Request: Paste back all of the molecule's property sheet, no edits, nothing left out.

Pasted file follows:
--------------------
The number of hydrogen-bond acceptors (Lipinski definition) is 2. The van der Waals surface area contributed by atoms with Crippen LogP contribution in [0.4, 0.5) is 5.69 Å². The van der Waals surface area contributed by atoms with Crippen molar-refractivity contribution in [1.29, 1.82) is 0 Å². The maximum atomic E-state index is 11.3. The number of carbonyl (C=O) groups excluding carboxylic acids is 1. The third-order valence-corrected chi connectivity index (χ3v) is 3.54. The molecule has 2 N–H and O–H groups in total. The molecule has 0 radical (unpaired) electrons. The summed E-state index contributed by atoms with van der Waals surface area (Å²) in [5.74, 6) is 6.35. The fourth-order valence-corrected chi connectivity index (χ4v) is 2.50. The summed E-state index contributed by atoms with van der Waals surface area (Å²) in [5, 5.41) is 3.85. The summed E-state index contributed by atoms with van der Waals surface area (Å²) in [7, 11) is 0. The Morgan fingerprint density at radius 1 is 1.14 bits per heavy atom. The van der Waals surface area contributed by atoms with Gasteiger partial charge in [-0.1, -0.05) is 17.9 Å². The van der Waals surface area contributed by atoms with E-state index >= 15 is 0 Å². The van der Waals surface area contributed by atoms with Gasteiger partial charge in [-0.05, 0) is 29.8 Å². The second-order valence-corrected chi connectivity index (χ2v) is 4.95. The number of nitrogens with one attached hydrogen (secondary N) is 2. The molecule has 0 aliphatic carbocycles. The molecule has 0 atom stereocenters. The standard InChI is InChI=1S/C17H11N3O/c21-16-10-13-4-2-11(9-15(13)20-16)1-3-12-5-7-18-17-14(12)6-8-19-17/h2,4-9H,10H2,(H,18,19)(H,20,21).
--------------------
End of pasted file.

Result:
The number of hydrogen-bond acceptors (Lipinski definition) is 2. The van der Waals surface area contributed by atoms with Crippen LogP contribution in [0.4, 0.5) is 5.69 Å². The van der Waals surface area contributed by atoms with Crippen molar-refractivity contribution in [1.29, 1.82) is 0 Å². The maximum atomic E-state index is 11.3. The number of carbonyl (C=O) groups excluding carboxylic acids is 1. The third-order valence-corrected chi connectivity index (χ3v) is 3.54. The molecule has 2 N–H and O–H groups in total. The molecule has 0 radical (unpaired) electrons. The summed E-state index contributed by atoms with van der Waals surface area (Å²) in [5.74, 6) is 6.35. The fourth-order valence-corrected chi connectivity index (χ4v) is 2.50. The summed E-state index contributed by atoms with van der Waals surface area (Å²) in [5, 5.41) is 3.85. The summed E-state index contributed by atoms with van der Waals surface area (Å²) in [7, 11) is 0. The Morgan fingerprint density at radius 1 is 1.14 bits per heavy atom. The van der Waals surface area contributed by atoms with Gasteiger partial charge in [-0.1, -0.05) is 17.9 Å². The van der Waals surface area contributed by atoms with E-state index >= 15 is 0 Å². The van der Waals surface area contributed by atoms with Gasteiger partial charge in [-0.05, 0) is 29.8 Å². The second-order valence-corrected chi connectivity index (χ2v) is 4.95. The number of nitrogens with one attached hydrogen (secondary N) is 2. The molecule has 0 aliphatic carbocycles. The molecule has 0 atom stereocenters. The standard InChI is InChI=1S/C17H11N3O/c21-16-10-13-4-2-11(9-15(13)20-16)1-3-12-5-7-18-17-14(12)6-8-19-17/h2,4-9H,10H2,(H,18,19)(H,20,21).